Immediately following the Dubspot EDU Sesisons at YouthVille, the Dubspot team headed to Hart Plaza, a downtown park on the river that serves as home to Movement every Memorial Day weekend. The setting is a beautiful space for music with urban sculpture and multiple concrete levels that act as a playground for festival goers as they travel from one stage to another, chasing the sounds from noon until midnight for three days. Over the course of the weekend it became apparent that Pahaxau have really refined this festival into a streamlined idea. The music is impeccably programmed from beginning to end and continues to elevate in vibration until the grand finale on Monday night.

Mike Huckaby at the Made in Detroit Stage, photo by Dave Piekos

Upon entering Hart Plaza on Saturday afternoon, the first stage we heard was the Made in Detroit Stage, which hosted Detroit legends performing in front of the “Detroit Stargate” (a huge circular structure), right next to the entrance of the festival. The tone of this stage was a fairly steady four to the floor groove from DJs such as Stacy Pullen and Mike Huckaby, with a notable change of pace coming from DJ Godfather who scratched his way through classic Detroit booty jams. This area had a constant flow of traffic from people who came to Detroit to hear the sounds of the city.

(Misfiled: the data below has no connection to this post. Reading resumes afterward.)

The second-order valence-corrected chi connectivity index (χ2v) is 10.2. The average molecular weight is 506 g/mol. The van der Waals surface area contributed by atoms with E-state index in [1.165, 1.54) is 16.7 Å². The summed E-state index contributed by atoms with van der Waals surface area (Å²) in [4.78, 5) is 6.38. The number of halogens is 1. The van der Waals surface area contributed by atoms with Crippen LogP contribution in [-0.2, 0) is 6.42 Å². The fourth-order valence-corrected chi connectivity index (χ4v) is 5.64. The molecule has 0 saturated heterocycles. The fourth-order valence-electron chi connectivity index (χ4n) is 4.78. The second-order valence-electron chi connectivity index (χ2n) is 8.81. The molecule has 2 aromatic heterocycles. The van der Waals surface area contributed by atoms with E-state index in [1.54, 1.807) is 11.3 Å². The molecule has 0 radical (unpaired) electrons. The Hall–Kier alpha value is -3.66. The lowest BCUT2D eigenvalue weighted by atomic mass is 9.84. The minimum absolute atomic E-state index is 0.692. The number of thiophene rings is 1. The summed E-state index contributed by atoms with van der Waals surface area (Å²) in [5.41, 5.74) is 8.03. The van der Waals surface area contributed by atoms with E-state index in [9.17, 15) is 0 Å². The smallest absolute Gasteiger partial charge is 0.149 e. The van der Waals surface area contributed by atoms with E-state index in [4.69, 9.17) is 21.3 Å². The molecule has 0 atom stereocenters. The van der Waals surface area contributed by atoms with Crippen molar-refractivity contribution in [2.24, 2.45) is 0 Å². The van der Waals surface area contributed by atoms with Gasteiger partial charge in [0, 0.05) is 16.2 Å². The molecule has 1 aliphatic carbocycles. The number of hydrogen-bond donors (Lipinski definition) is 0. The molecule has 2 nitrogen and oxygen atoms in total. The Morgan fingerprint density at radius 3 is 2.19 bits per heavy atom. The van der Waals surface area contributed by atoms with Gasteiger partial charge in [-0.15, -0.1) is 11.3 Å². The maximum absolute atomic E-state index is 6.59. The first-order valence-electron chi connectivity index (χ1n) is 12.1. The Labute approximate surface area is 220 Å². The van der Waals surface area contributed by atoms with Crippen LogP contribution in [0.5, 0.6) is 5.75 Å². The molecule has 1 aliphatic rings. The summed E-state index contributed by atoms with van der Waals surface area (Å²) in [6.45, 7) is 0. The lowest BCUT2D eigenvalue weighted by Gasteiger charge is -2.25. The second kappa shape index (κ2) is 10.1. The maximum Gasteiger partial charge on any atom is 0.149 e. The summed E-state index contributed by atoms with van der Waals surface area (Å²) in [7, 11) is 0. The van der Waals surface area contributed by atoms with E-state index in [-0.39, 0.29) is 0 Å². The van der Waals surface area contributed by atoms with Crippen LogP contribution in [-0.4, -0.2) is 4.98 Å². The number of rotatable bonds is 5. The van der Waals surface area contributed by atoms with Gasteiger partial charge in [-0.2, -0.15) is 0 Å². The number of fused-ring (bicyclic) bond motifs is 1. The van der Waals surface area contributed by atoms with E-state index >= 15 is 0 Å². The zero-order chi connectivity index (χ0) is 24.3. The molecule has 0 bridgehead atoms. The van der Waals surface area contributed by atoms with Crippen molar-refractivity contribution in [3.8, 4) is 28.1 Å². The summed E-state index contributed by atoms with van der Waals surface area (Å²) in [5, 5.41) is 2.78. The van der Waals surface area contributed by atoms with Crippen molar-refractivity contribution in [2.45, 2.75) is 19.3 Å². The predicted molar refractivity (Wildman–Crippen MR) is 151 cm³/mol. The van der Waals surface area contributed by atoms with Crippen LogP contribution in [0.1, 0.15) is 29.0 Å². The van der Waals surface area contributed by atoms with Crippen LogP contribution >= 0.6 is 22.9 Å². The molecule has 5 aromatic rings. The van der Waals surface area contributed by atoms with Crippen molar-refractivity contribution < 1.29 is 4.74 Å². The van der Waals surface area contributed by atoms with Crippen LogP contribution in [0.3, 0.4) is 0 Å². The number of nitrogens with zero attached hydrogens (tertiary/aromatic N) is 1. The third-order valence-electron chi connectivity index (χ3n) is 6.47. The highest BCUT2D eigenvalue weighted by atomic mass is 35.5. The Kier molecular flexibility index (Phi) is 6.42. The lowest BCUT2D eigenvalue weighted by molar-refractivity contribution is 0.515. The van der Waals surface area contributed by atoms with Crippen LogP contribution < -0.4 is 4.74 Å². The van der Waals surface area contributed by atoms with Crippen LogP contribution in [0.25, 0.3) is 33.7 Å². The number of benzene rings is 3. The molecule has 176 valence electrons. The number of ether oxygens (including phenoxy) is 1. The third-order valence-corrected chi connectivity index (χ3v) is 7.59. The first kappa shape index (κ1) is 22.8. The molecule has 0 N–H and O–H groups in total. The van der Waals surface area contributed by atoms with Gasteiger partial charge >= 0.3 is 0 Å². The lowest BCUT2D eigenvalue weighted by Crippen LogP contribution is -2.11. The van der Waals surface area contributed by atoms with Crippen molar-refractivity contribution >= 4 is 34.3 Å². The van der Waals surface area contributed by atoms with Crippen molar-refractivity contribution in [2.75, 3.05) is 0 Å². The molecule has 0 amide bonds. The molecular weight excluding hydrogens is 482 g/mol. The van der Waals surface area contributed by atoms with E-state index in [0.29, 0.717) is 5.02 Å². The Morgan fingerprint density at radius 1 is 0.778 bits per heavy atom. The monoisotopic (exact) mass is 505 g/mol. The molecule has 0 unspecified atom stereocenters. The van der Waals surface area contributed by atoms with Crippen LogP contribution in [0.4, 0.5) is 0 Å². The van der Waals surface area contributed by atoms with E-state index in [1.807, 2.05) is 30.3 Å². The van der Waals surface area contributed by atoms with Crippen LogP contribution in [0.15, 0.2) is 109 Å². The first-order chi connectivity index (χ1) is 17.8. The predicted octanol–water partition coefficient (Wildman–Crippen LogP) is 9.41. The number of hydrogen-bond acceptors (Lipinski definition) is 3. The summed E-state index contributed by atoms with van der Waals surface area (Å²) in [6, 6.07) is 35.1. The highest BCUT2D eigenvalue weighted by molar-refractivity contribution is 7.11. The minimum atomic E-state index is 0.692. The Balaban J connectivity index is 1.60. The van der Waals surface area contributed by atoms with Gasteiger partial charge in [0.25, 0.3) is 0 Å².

Mark Farina "Mushroom Jazz" set on the Main Stage, photo by M Walsh

Behind the Made in Detroit stage was the main stage of the event, a massive coliseum-like cement structure that hosted headlining DJs and performers throughout the weekend. On Saturday afternoon the music coming from this stage was particularly appropriate for a daytime party, with Mark Farina‘s laid back “Mushroom Jazz” set floating nicely into Greg Wilson’s bumpy ride of disco edits and then Todd Terje taking that groove into a cosmic ride of synths and bass lines that fit perfectly as the venue slowly started to fill.

Salva at the Red Bull Stage, photo by M Walsh